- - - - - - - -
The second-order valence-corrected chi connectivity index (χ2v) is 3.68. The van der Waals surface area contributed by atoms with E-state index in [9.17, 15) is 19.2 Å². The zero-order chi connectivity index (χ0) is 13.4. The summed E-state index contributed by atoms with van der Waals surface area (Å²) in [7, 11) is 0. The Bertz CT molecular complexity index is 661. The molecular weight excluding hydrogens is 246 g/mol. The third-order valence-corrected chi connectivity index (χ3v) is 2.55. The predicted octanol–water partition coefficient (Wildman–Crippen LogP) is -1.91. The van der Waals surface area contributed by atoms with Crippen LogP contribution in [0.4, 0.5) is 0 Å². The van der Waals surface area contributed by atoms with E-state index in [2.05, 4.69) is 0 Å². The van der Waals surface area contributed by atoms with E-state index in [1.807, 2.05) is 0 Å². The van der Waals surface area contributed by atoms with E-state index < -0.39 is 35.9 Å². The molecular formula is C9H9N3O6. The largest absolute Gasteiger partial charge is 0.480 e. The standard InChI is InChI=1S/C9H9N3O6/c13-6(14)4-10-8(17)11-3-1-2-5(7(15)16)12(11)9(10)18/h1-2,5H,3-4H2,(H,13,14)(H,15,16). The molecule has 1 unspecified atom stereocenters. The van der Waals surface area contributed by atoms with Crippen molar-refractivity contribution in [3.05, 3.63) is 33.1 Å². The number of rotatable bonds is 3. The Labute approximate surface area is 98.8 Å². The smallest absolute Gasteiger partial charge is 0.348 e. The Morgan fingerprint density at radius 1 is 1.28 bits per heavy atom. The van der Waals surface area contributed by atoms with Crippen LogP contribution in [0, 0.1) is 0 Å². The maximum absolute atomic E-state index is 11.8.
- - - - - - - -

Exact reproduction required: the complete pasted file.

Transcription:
The second-order valence-corrected chi connectivity index (χ2v) is 3.68. The van der Waals surface area contributed by atoms with E-state index in [9.17, 15) is 19.2 Å². The zero-order chi connectivity index (χ0) is 13.4. The summed E-state index contributed by atoms with van der Waals surface area (Å²) in [7, 11) is 0. The Bertz CT molecular complexity index is 661. The molecular weight excluding hydrogens is 246 g/mol. The third-order valence-corrected chi connectivity index (χ3v) is 2.55. The predicted octanol–water partition coefficient (Wildman–Crippen LogP) is -1.91. The van der Waals surface area contributed by atoms with Crippen LogP contribution in [0.4, 0.5) is 0 Å². The van der Waals surface area contributed by atoms with E-state index in [2.05, 4.69) is 0 Å². The van der Waals surface area contributed by atoms with E-state index in [1.807, 2.05) is 0 Å². The van der Waals surface area contributed by atoms with E-state index < -0.39 is 35.9 Å². The molecular formula is C9H9N3O6. The largest absolute Gasteiger partial charge is 0.480 e. The standard InChI is InChI=1S/C9H9N3O6/c13-6(14)4-10-8(17)11-3-1-2-5(7(15)16)12(11)9(10)18/h1-2,5H,3-4H2,(H,13,14)(H,15,16). The molecule has 1 unspecified atom stereocenters. The van der Waals surface area contributed by atoms with Crippen molar-refractivity contribution in [3.05, 3.63) is 33.1 Å². The number of rotatable bonds is 3. The Labute approximate surface area is 98.8 Å². The smallest absolute Gasteiger partial charge is 0.348 e. The Morgan fingerprint density at radius 1 is 1.28 bits per heavy atom. The van der Waals surface area contributed by atoms with Crippen LogP contribution in [0, 0.1) is 0 Å². The maximum absolute atomic E-state index is 11.8.